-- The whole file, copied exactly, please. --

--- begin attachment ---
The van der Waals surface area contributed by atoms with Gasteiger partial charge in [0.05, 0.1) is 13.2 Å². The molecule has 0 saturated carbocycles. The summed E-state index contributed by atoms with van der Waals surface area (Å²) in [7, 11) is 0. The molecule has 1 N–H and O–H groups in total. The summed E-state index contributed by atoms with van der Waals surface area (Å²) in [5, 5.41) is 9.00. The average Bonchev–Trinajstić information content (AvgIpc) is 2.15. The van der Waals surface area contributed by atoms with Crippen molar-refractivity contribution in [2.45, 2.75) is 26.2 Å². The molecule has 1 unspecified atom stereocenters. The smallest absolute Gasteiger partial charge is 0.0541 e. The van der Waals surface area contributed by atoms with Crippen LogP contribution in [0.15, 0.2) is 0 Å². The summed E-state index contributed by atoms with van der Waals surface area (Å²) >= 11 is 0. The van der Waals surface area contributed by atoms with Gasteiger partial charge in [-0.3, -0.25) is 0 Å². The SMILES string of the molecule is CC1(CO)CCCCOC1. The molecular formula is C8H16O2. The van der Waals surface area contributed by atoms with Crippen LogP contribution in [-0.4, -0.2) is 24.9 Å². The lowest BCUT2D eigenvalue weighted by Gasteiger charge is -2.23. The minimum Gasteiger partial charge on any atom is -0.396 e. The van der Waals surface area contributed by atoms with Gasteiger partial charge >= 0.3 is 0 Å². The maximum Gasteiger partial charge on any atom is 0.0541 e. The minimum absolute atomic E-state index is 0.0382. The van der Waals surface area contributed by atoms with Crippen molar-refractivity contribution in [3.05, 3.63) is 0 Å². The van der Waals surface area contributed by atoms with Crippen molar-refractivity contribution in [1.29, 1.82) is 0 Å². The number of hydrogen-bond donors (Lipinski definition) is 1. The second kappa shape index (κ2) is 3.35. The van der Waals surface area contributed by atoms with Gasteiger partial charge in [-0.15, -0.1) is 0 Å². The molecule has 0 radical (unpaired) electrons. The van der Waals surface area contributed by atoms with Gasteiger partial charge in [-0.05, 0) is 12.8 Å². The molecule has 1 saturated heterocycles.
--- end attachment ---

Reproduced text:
The van der Waals surface area contributed by atoms with Gasteiger partial charge in [0.05, 0.1) is 13.2 Å². The molecule has 0 saturated carbocycles. The summed E-state index contributed by atoms with van der Waals surface area (Å²) in [7, 11) is 0. The molecule has 1 N–H and O–H groups in total. The summed E-state index contributed by atoms with van der Waals surface area (Å²) in [5, 5.41) is 9.00. The average Bonchev–Trinajstić information content (AvgIpc) is 2.15. The van der Waals surface area contributed by atoms with Crippen molar-refractivity contribution in [2.45, 2.75) is 26.2 Å². The molecule has 1 unspecified atom stereocenters. The smallest absolute Gasteiger partial charge is 0.0541 e. The van der Waals surface area contributed by atoms with Crippen LogP contribution in [0.15, 0.2) is 0 Å². The summed E-state index contributed by atoms with van der Waals surface area (Å²) >= 11 is 0. The van der Waals surface area contributed by atoms with Gasteiger partial charge in [-0.3, -0.25) is 0 Å². The SMILES string of the molecule is CC1(CO)CCCCOC1. The molecular formula is C8H16O2. The van der Waals surface area contributed by atoms with Crippen LogP contribution in [-0.4, -0.2) is 24.9 Å². The lowest BCUT2D eigenvalue weighted by Gasteiger charge is -2.23. The minimum Gasteiger partial charge on any atom is -0.396 e. The van der Waals surface area contributed by atoms with Gasteiger partial charge >= 0.3 is 0 Å². The maximum Gasteiger partial charge on any atom is 0.0541 e. The minimum absolute atomic E-state index is 0.0382. The van der Waals surface area contributed by atoms with Crippen molar-refractivity contribution in [3.05, 3.63) is 0 Å². The van der Waals surface area contributed by atoms with Crippen molar-refractivity contribution in [1.29, 1.82) is 0 Å². The number of hydrogen-bond donors (Lipinski definition) is 1. The second kappa shape index (κ2) is 3.35. The van der Waals surface area contributed by atoms with Gasteiger partial charge in [-0.15, -0.1) is 0 Å². The molecule has 0 radical (unpaired) electrons. The van der Waals surface area contributed by atoms with Gasteiger partial charge in [-0.05, 0) is 12.8 Å². The molecule has 1 saturated heterocycles.